that factor. And there's this
23:46
bit of a perception that, you
23:48
know, the the worse you are as
23:48
an architect, in terms of your,
23:52
your, your mad drawing board
23:52
skills, you know, the more
23:55
architects, the more marketing
23:55
you have to do. So the more
23:58
marketing you're into, and the
23:58
more you invest in marketing,
24:01
the worse er, as an architect,
24:01
so this is kind of like there's
24:03
a stigma that's associated with
24:03
it as well. And, you know, it's
24:08
just, I think, I think there is
24:08
a there is some truth to the
24:13
idea that your work is the
24:13
single biggest differentiator in
24:17
like your marketing success, in
24:17
my opinion, I think that
24:21
architects should be striving to
24:21
do the best work that they
24:24
possibly can. But we recognise
24:24
that, you know, architects
24:28
aren't in full control of
24:28
everything. And sometimes the
24:32
architects that seem to put out
24:32
the best work are the ones that
24:34
it turns out, they were their
24:34
own client, or their client was
24:37
their brother, or whatever. Like
24:37
there's always a lot of that
24:39
sort of thing, because they did
24:39
get full control. And you know,
24:42
not every architect is going to
24:42
get full control. They're not
24:44
always going to, they're going
24:44
to strive but they may not
24:46
always get their work executed
24:46
as perfectly as it possibly
24:50  Ayo Abbas
Yeah, depends on the
24:50
procurement model, doesn't it?
24:50
could.
24:51
Yeah, it does. And
24:53  Dave Sharp
then what we want to
24:53
think about holistically is
24:55
marketing involves, you know, I
24:55
like to try and work with my
24:58
clients on many are thinking out
24:58
outside of just like social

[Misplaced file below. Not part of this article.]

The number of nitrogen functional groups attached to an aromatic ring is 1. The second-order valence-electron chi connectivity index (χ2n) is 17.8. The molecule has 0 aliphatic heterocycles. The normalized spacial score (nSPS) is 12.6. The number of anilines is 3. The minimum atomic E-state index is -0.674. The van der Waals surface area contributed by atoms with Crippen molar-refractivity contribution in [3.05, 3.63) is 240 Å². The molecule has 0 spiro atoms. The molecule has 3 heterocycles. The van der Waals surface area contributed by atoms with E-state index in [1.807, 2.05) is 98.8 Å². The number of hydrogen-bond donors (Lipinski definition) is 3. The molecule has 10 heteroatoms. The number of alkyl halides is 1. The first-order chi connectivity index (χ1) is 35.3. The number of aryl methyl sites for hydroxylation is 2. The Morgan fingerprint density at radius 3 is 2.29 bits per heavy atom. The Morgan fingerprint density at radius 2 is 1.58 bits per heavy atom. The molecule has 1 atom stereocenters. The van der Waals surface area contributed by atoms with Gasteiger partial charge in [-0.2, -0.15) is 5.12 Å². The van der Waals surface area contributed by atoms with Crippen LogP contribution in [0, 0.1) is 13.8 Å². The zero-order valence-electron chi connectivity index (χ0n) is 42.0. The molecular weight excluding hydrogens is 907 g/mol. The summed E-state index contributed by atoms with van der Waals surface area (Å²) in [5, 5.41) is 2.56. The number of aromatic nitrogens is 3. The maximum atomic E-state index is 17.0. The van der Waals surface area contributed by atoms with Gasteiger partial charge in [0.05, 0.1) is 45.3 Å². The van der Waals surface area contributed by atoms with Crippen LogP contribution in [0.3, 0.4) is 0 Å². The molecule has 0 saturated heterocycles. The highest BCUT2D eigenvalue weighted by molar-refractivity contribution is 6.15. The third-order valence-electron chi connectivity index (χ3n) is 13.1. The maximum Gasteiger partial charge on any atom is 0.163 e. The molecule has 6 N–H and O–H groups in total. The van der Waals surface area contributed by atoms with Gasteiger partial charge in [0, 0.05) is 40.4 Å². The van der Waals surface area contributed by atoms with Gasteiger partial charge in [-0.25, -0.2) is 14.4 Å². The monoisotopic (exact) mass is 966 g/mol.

25:01
media and email and website and
25:01
stuff like that, but thinking
25:03
all the way back to like how you
25:03
pick the right clients that are
25:06
going to, that are going to try
25:06
to or how you filter for bad
25:09
clients, how you pick the right
25:09
clients, how you're going to
25:12
create an environment, that's
25:12
going to make it as easy as
25:14
possible for you to do really
25:14
good work, because that's kind
25:17
of where the marketing starts,
25:17
you know, and then going through
25:21
to just really investing in
25:21
quality, I think in your
25:24
photography and your video and
25:24
stuff like that. Some architects
25:27
want to explore other channels,
25:27
and they're more game to do
25:30
that, like where it where it is
25:30
maybe a little bit more 21st
25:33
century stuff, like, you know,
25:33
the the lead magnets and
25:36
whatever or running Facebook
25:36
ads, like that stuff is a little
25:39
bit more marketing ease, but you
25:39
know, yeah, but but i think i
25:43
think if you're if you're really
25:43
business driven, you shouldn't
25:46
be limited by like, just hoping
25:46
your portfolio turns out, you
25:50
know, the way that you hoped it
25:50
would, because you know, it may
25:52
still be brilliant, but no one
25:52
wants to do more, you might have
25:56
loftier goals, you might have
25:56
higher aspirations. And so no
25:59
one, no one comes to a marketing
25:59
consultant, because they're
26:02
absolutely satisfied with
26:02
exactly the quality of the
26:04
client I have right now. And the
26:04
quantity of the client I have
26:07
right now. There's always I want
26:07
to achieve more I want more
26:10
clients or better clients in
26:10
some real practical a specific
26:13
way. Yeah, how do I do that. And
26:13
that's where marketing comes in.
26:16
Because marketing can help you
26:16
to do that. And so if you are
26:19
like driven and you do have
26:19
goals, and you're aspiring to do
26:22
bigger and better things with
26:22
your practice, then marketing is
26:25
gonna be a really good way for
26:25
you to do it.
26:26  Ayo Abbas
Totally agree. And I
26:26
also think it's the thing of, we
26:29
kind of come at it from a
26:29
different angle, and we ask them
26:31
lots more questions and
26:31
interrogate them dare I say it
26:35
and I think that's an important
26:35
part of what we do is, you know,
26:37
to try to challenge their
26:37
thinking, and actually, have you
26:40
considered this and I, then
26:40
that's an important part of the
26:42
process, in terms of what we do.
26:42
Okay, so, um,
26:52
so
26:55
I think I'm gonna go on to my
26:55
final question, actually. So
26:58
what one tip would you give to
26:58
business leaders now about how
27:02
to make a dent, as we head
27:02
towards kind of recovery and
27:05
into kind of the rest of 21 2021
27:05
and 2022, I'm gonna give that
27:11
one to Amy.
27:14  Amy Edwards
I think the biggest
27:14
thing is about being consistent,
27:18
but also measuring what you're